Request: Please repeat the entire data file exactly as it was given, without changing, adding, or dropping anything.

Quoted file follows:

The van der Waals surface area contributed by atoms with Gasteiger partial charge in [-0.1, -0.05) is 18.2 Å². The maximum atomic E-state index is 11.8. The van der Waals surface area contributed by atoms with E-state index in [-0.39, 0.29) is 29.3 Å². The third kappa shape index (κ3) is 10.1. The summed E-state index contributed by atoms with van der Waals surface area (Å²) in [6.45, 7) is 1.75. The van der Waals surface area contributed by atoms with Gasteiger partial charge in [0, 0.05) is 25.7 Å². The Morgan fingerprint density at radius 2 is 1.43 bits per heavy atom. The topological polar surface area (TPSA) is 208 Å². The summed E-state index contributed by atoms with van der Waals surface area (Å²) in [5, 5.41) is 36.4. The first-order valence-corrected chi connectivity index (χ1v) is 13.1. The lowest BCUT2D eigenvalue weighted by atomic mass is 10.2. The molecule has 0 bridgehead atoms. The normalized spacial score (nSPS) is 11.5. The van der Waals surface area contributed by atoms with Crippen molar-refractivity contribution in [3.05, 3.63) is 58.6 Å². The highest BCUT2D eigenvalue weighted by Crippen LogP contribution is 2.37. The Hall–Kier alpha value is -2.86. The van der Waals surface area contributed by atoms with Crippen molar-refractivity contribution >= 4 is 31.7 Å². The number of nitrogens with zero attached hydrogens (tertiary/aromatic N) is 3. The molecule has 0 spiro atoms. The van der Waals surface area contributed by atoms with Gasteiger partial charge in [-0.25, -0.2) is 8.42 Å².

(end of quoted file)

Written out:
The van der Waals surface area contributed by atoms with Gasteiger partial charge in [-0.1, -0.05) is 18.2 Å². The maximum atomic E-state index is 11.8. The van der Waals surface area contributed by atoms with E-state index in [-0.39, 0.29) is 29.3 Å². The third kappa shape index (κ3) is 10.1. The summed E-state index contributed by atoms with van der Waals surface area (Å²) in [6.45, 7) is 1.75. The van der Waals surface area contributed by atoms with Gasteiger partial charge in [0, 0.05) is 25.7 Å². The Morgan fingerprint density at radius 2 is 1.43 bits per heavy atom. The topological polar surface area (TPSA) is 208 Å². The summed E-state index contributed by atoms with van der Waals surface area (Å²) in [5, 5.41) is 36.4. The first-order valence-corrected chi connectivity index (χ1v) is 13.1. The lowest BCUT2D eigenvalue weighted by atomic mass is 10.2. The molecule has 0 bridgehead atoms. The normalized spacial score (nSPS) is 11.5. The van der Waals surface area contributed by atoms with Crippen molar-refractivity contribution in [3.05, 3.63) is 58.6 Å². The highest BCUT2D eigenvalue weighted by Crippen LogP contribution is 2.37. The Hall–Kier alpha value is -2.86. The van der Waals surface area contributed by atoms with Crippen molar-refractivity contribution >= 4 is 31.7 Å². The number of nitrogens with zero attached hydrogens (tertiary/aromatic N) is 3. The molecule has 0 spiro atoms. The van der Waals surface area contributed by atoms with Gasteiger partial charge in [-0.25, -0.2) is 8.42 Å².